As you’ll read in this month’s news, there is exciting news brewing on Long Island, as a strong movement is afoot to resurrect Bridgehampton Raceway. If you’re not familiar with the tale, it is one that has become all too familiar to race fans from Goodwood, England to Monterey, California. A track is constructed – essentially hacked out – in a remote rural area. Racers flock to the track, bringing notoriety and dollars. This influx of money and attention contributes to the local economy, which in turn makes the area more appealing to developers. Gradually, homes sprout up closer and closer to the track and, over time, the people who purchased those homes start to complain more and more about the noise, traffic, etc. As a result, such onerous restrictions are placed on the track that it becomes financially impossible to survive, at which time, the developers reappear and build homes or a shopping mall or, in Bridgehampton’s case, a golf course which only demi-billionaires can afford to join.
Now what is particularly intriguing in Bridgehampton’s case is that the town has had a change of heart. The golf course initially sounded like a great idea to most locals, what with open green space and lots of peace and quiet. But then the bulldozers and earthmovers came into town – day after day, week after week. Then several studies were concluded indicating that the golf course’s extensive use of fertilizers and pesticides would likely begin to contaminate the natural aquifer that the local community relies on for its drinking water. Hey, wait a minute!
As a result, the political pendulum has shifted with a new movement sprouting up to halt further construction of the uncompleted golf course and have the land return to its original use as open parkland and, you guessed it, a race course. As local civic activist Stacy Kaufman bluntly pointed out on local bumper stickers, “Noise pollution is transient – water pollution is forever.”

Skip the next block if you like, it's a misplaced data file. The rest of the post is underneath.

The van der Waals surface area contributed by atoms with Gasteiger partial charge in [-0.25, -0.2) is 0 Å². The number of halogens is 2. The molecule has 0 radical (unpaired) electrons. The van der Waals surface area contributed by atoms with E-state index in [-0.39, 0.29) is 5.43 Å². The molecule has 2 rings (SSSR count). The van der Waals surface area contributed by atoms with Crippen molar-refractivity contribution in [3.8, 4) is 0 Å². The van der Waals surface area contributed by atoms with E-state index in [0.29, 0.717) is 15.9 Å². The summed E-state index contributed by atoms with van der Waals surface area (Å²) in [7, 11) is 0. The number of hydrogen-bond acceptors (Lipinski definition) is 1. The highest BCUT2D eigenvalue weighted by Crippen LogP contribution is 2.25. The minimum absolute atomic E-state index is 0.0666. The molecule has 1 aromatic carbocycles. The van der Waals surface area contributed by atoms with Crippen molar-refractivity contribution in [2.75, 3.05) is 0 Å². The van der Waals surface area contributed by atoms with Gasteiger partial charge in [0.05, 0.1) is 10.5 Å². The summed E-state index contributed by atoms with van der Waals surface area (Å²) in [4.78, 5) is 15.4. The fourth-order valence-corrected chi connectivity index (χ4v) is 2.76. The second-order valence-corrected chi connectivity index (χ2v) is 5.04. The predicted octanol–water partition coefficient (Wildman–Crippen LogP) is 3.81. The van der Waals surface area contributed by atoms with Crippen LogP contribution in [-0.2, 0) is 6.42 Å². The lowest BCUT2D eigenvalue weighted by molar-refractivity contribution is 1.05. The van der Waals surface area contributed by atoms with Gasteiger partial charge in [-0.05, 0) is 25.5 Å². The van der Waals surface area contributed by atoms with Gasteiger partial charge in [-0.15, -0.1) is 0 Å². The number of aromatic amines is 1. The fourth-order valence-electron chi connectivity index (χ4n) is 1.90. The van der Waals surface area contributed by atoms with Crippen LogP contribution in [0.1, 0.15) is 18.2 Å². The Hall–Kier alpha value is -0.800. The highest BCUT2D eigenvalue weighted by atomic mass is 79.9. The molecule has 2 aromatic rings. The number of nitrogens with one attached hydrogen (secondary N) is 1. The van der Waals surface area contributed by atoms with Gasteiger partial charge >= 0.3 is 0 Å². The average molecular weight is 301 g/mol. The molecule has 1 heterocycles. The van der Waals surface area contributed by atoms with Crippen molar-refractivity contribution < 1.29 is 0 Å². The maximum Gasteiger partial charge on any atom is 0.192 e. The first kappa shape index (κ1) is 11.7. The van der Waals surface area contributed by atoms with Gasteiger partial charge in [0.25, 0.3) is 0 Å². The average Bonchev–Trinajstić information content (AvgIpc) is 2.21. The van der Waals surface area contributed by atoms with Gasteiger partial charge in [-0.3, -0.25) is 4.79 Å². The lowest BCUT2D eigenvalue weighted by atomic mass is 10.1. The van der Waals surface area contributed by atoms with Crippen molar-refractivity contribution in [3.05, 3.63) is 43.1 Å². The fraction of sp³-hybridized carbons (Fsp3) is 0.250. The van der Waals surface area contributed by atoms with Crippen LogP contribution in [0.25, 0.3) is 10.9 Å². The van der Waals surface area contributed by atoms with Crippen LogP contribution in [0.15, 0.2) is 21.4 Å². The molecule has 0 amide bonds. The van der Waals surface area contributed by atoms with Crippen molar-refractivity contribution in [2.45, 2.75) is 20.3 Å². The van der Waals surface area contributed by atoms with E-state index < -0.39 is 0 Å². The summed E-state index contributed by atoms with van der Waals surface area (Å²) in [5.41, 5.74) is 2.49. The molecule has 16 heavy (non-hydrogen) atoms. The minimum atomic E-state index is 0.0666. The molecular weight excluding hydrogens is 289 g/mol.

Now if you are not from Long Island, or even the East Coast, you may be saying to yourself that this is interesting and all, but it really isn’t any of your concern. However, I would suggest that you couldn’t be further from the truth. The protection – or rather now the resurrection – of Bridgehampton should be vitally important to anyone who has an interest in racing or racing history. Bridgehampton’s place in American motorsport history dates all the way back to a series of open road races held through the town of Bridgehampton in 1915. After World War II, Bridgehampton earned the distinction of being the first purpose-built road course in the nation. Think about the significance of that for a moment – Bridgehampton predates Lime Rock and every other road racing circuit in the United States – in essence, it is the cradle of post-war American road racing.
In the decades to follow, epic battles would be played out there between Ferraris and Cobras, McLarens and Lolas, Jaguars and Corvettes. Drivers like Phil Walters, Walt Hansgen, Briggs Cunningham, Mario Andretti, Mark Donohue, Dan Gurney and Phil Hill would all add chapters to their illustrious legacies at Bridgehampton. In fact, Bridgehampton had such a profound impact on the great drivers of the day that when Sir Stirling Moss first raced at Bridgehampton, he commented that it was “the most challenging course in the States.” And by many accounts, the prettiest.
Not only is the preservation of this site vitally important to the history of American motorsport, but the process of preserving this facility is also critical to the preservation of similar racing venues all around the country. Racetracks all over the United States are beginning to feel the effects of urban sprawl. Today, it might be Bridgehampton, but tomorrow it might be Road Atlanta or Laguna Seca or a track that you frequent on a regular basis.
Finally, on a more personal note, I began tracking this story a number of months ago, when I first heard rumors that the local legislators were having a change of heart. I was encouraged to contact Bob Akin, as this was a quest that he had invested quite a bit of his own time and money into. I spoke with Bob, who was enormously passionate about “saving the Bridge.” He told me that real change was afoot and that I should check back with him in the weeks that followed. Unfortunately, that follow-up call was never made possible as he was tragically killed at Road Atlanta the very next weekend.
There are numerous reasons why you should lend your support to the saving of Bridgehampton, not the least of which being as a fitting tribute to the legacy of Bob Akin, a Long Islander whose spirit and generosity embodied so much of what we love about our sport.